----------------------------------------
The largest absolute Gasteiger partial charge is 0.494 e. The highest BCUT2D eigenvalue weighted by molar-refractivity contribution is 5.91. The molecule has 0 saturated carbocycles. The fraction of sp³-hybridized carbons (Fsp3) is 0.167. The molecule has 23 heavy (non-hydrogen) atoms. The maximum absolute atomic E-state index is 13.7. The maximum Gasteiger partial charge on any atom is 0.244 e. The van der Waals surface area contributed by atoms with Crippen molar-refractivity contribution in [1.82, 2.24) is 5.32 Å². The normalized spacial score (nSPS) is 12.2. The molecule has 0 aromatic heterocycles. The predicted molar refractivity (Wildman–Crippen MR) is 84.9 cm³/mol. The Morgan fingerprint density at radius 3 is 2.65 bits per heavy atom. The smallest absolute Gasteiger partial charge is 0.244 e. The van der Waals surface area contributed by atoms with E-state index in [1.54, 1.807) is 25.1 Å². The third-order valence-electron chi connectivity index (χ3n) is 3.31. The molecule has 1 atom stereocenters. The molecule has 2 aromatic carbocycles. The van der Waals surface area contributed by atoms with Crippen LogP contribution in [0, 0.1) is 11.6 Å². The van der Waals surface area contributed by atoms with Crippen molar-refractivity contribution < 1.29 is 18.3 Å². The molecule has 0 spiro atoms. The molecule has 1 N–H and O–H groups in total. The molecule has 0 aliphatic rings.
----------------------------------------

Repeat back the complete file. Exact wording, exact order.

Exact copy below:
The largest absolute Gasteiger partial charge is 0.494 e. The highest BCUT2D eigenvalue weighted by molar-refractivity contribution is 5.91. The molecule has 0 saturated carbocycles. The fraction of sp³-hybridized carbons (Fsp3) is 0.167. The molecule has 23 heavy (non-hydrogen) atoms. The maximum absolute atomic E-state index is 13.7. The maximum Gasteiger partial charge on any atom is 0.244 e. The van der Waals surface area contributed by atoms with Crippen molar-refractivity contribution in [1.82, 2.24) is 5.32 Å². The normalized spacial score (nSPS) is 12.2. The molecule has 0 aromatic heterocycles. The predicted molar refractivity (Wildman–Crippen MR) is 84.9 cm³/mol. The Morgan fingerprint density at radius 3 is 2.65 bits per heavy atom. The smallest absolute Gasteiger partial charge is 0.244 e. The van der Waals surface area contributed by atoms with E-state index in [1.54, 1.807) is 25.1 Å². The third-order valence-electron chi connectivity index (χ3n) is 3.31. The molecule has 1 atom stereocenters. The molecule has 2 aromatic carbocycles. The van der Waals surface area contributed by atoms with Crippen LogP contribution in [0, 0.1) is 11.6 Å². The van der Waals surface area contributed by atoms with Crippen molar-refractivity contribution < 1.29 is 18.3 Å². The molecule has 0 spiro atoms. The molecule has 1 N–H and O–H groups in total. The molecule has 0 aliphatic rings.